Emily Grossman, associate professor of cognitive sciences, has received a $273,000 grant from the National Science Foundation to study the neural pathways among the areas of the brain involved in how we act and react in social settings. “The skills used for decoding the actions of others and planning responses appropriate to the context are dispersed across four lobes of the brain which are organized as a network and communicate via long-range white-matter connections,” Grossman said. “Beyond that, we don’t really know much about how those connections work.” She will use MRI technology to identify the anatomical pathways among the systems supporting action recognition, as well as computational statistical analysis to characterize the information traveling through those pathways. “Neuroscience increasingly recognizes that the brain regions do not function in isolation but through the integration of neural signaling from multiple cortical sources,” Grossman said. “The work in this study will advance brain science by explicitly modeling these sources.” Her findings may also contribute to the development of new clinical tools for diagnosing and treating neurodevelopmental disorders such as autism.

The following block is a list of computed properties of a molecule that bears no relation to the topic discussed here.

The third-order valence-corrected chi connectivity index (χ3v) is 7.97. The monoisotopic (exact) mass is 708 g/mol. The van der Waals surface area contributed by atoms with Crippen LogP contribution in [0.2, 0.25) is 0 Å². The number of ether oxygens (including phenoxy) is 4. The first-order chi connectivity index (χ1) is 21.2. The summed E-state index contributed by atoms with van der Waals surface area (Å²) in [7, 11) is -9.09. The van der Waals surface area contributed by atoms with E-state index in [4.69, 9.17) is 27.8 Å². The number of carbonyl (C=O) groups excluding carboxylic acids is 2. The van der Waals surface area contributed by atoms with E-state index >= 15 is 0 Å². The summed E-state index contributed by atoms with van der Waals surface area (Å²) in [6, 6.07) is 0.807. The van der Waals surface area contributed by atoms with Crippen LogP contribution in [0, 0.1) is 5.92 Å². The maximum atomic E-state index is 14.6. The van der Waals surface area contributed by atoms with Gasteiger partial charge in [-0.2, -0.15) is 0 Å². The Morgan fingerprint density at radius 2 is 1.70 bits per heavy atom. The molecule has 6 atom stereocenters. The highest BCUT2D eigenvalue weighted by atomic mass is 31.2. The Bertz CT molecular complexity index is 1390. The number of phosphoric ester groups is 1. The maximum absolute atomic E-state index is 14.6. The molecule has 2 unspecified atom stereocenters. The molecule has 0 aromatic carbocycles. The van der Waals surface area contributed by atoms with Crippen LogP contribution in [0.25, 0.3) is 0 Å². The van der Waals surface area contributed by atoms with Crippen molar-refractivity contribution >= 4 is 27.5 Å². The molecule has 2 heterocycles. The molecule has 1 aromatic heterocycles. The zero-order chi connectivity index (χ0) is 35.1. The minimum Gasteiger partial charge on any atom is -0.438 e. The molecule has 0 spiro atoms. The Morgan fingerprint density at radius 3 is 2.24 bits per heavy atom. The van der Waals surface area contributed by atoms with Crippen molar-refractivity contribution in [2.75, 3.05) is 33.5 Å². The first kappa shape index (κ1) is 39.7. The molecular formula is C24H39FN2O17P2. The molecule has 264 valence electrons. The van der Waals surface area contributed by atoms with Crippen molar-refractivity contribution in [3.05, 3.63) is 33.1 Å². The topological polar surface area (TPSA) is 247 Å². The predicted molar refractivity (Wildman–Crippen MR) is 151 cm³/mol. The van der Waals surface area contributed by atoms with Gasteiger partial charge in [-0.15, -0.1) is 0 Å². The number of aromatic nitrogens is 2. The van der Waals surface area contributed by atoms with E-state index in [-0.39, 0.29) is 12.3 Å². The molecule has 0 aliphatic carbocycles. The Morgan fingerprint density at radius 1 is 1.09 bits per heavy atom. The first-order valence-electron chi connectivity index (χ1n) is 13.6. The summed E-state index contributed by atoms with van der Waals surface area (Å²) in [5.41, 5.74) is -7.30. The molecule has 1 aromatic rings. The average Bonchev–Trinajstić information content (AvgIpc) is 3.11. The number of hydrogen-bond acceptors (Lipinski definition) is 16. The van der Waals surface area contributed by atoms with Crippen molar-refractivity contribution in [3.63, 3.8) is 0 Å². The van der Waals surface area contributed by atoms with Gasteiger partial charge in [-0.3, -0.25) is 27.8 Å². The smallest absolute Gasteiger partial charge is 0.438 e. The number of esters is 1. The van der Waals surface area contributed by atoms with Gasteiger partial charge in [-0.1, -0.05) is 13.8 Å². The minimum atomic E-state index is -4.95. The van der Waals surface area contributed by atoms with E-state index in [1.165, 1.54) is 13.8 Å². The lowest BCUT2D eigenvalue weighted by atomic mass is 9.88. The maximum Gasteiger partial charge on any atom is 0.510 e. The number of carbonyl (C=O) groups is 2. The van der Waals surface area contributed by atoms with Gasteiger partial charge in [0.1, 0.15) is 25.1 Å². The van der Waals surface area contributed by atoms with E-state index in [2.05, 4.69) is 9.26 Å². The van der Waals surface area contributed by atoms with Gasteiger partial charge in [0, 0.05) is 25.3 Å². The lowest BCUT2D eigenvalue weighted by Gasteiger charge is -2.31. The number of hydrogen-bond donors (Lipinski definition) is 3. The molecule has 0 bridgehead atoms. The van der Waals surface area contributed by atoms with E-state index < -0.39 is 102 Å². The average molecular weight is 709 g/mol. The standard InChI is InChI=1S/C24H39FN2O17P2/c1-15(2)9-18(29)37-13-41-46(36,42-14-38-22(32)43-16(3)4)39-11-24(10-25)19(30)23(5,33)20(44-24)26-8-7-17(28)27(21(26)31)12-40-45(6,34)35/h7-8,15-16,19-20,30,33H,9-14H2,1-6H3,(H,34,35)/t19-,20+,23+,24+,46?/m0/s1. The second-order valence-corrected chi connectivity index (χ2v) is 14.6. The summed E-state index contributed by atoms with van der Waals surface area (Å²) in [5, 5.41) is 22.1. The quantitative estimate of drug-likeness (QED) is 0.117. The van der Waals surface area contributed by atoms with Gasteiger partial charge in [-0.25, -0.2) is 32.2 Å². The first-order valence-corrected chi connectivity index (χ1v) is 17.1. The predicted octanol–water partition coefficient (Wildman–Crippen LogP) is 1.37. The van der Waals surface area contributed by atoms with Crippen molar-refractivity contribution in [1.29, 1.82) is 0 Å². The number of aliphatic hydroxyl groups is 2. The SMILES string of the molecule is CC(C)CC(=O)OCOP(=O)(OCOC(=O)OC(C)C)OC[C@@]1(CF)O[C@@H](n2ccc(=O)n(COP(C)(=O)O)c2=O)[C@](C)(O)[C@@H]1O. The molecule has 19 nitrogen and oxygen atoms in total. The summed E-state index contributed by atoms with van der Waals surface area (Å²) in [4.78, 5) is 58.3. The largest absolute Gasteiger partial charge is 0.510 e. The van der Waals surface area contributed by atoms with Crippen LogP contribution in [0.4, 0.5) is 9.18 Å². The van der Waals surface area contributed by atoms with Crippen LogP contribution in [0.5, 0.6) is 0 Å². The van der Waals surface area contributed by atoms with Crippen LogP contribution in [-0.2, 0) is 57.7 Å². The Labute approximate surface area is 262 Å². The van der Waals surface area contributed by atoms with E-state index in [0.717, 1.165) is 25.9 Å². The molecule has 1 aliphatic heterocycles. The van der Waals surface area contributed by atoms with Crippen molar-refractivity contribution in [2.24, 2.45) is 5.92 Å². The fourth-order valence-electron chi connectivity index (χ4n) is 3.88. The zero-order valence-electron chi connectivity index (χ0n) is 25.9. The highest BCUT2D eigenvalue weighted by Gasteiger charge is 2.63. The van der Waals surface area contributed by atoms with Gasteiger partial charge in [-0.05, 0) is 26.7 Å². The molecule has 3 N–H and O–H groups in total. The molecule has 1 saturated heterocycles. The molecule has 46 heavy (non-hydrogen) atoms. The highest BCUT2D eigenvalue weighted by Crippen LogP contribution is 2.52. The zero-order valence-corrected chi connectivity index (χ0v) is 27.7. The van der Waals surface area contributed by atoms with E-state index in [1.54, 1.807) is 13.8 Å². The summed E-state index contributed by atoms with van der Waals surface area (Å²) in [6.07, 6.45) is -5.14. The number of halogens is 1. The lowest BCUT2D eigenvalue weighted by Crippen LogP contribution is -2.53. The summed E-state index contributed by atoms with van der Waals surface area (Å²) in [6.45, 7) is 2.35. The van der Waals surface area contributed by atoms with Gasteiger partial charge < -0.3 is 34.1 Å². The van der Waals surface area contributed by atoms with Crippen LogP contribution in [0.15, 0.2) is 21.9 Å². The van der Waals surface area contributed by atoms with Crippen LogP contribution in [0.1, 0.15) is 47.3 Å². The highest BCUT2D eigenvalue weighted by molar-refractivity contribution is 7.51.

Cognitive scientist receives grant to study brain’s social awareness neural pathways